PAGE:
Having more than 12 million users, Turkey was one of the leading countries in the world connected to Twitter. No more.
Perceiving Twitter as a major platform for protesting his regime, Turkish premier Recep Tayyip Erdogan ordered the blocking of the site. “Twitter schmitter,” said Erdogan, “we will wipe out all of these. The international community can say this, can say that. I don’t care at all.”
Twitter users in Turkey have divergent styles. Some will generally share news stories, others prefer direct interactive engagement with others. Few, however, use Twitter as a venue to publish their ideas. Instead of interacting, they primarily focus on sharing their story in a series of tweets, often numbered consecutively. Fuat Avni is one of them. Using a pseudonym, Fuat Avni stands out with an important feature that makes him unique: targeting Erdogan by revealing his everyday interactions. Continue reading
Why do you click “like” on an organization’s page on Facebook? Possibly to show support for the group. But if you’re like me, I also want to get occasional updates in my newsfeed about current activities and actions of the group or cause. However, to boost the chance that subscribers see more of a group’s posts, Facebook is now charging them money for “promoted posts.” This policy change points to the continuing challenge to the utopic idea that costs have been virtually eliminated for virtual activists.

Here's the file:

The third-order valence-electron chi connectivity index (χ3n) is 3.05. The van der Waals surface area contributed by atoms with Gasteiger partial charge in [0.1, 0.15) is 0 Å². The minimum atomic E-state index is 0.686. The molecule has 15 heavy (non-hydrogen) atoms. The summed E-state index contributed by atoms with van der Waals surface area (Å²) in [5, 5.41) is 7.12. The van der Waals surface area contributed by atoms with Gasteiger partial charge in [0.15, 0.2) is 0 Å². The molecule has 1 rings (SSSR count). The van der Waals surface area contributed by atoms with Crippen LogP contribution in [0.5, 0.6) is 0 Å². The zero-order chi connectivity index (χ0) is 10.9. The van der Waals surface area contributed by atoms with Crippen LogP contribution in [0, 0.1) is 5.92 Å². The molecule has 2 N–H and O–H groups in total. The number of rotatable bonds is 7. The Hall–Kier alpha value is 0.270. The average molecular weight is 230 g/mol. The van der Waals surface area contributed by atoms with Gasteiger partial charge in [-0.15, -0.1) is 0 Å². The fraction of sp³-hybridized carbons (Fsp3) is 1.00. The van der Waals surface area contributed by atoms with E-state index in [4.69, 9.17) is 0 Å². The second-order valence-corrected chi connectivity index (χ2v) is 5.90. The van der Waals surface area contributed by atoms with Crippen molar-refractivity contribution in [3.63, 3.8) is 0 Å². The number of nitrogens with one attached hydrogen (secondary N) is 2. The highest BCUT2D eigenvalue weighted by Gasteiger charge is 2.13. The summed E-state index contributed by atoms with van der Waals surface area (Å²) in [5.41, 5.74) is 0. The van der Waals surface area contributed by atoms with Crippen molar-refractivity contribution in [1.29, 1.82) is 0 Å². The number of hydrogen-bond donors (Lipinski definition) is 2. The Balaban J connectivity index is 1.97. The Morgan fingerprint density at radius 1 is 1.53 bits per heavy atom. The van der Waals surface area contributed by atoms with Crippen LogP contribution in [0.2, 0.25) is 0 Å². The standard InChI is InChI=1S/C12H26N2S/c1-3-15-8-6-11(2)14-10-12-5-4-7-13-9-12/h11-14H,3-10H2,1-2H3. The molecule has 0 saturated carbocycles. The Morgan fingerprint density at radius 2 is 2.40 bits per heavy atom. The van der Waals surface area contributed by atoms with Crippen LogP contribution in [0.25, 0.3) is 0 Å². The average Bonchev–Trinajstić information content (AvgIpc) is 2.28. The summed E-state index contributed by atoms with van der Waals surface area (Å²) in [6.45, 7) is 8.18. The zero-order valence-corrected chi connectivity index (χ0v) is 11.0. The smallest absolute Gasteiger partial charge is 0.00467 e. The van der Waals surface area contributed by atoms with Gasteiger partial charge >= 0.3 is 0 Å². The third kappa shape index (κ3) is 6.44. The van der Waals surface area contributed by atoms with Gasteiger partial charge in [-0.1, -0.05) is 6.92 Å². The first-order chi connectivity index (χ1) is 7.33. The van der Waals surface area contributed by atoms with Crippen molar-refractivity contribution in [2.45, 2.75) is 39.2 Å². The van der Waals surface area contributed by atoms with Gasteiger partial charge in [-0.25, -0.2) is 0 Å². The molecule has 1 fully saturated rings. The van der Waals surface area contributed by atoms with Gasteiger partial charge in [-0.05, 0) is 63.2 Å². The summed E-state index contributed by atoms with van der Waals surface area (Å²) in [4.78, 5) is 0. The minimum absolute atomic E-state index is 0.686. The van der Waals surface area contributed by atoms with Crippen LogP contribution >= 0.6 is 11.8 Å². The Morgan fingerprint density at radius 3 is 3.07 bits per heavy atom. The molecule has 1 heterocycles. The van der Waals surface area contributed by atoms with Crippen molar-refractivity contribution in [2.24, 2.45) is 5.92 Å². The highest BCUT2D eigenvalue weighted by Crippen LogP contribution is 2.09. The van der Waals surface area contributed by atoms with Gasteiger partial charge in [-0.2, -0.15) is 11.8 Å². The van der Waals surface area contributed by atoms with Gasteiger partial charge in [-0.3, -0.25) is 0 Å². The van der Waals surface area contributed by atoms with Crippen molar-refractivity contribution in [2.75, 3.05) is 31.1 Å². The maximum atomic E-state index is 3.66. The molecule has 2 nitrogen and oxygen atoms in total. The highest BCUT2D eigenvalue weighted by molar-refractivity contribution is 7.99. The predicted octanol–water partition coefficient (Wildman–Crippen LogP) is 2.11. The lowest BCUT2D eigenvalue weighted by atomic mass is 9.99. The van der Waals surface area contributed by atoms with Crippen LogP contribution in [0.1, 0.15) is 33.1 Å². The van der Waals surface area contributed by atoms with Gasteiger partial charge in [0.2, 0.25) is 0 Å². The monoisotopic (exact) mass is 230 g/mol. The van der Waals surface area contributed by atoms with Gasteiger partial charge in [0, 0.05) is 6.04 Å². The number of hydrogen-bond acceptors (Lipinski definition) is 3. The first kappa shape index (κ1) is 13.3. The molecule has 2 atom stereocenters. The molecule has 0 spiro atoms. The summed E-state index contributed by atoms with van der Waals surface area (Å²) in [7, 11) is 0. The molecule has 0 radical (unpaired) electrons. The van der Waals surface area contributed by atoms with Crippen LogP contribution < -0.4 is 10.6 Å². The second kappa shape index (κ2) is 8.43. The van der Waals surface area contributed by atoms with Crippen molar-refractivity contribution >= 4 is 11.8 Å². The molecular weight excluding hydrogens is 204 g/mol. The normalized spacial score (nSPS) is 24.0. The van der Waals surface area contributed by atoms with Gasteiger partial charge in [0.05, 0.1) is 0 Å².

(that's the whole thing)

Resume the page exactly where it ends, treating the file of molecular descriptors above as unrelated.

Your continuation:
Digital activism is not “flat,” or without hierarchies, when it is dependent on money and stratification, a fancy sociology word for social class divisions based on power relations. As more social movements and organizations become dependent on these types of social media platforms, they are also more and more tethered to corporations with the end goal being profit. Ultimately, rather than leveling the playing field of activism, people with more money will have an advantage of getting their message out – which crowds out the grassroots viral ideal of digital democracy. It doesn’t make it impossible for un-promoted posts to be seen, but your Facebook feed could be jammed with people paying to be in it. Continue reading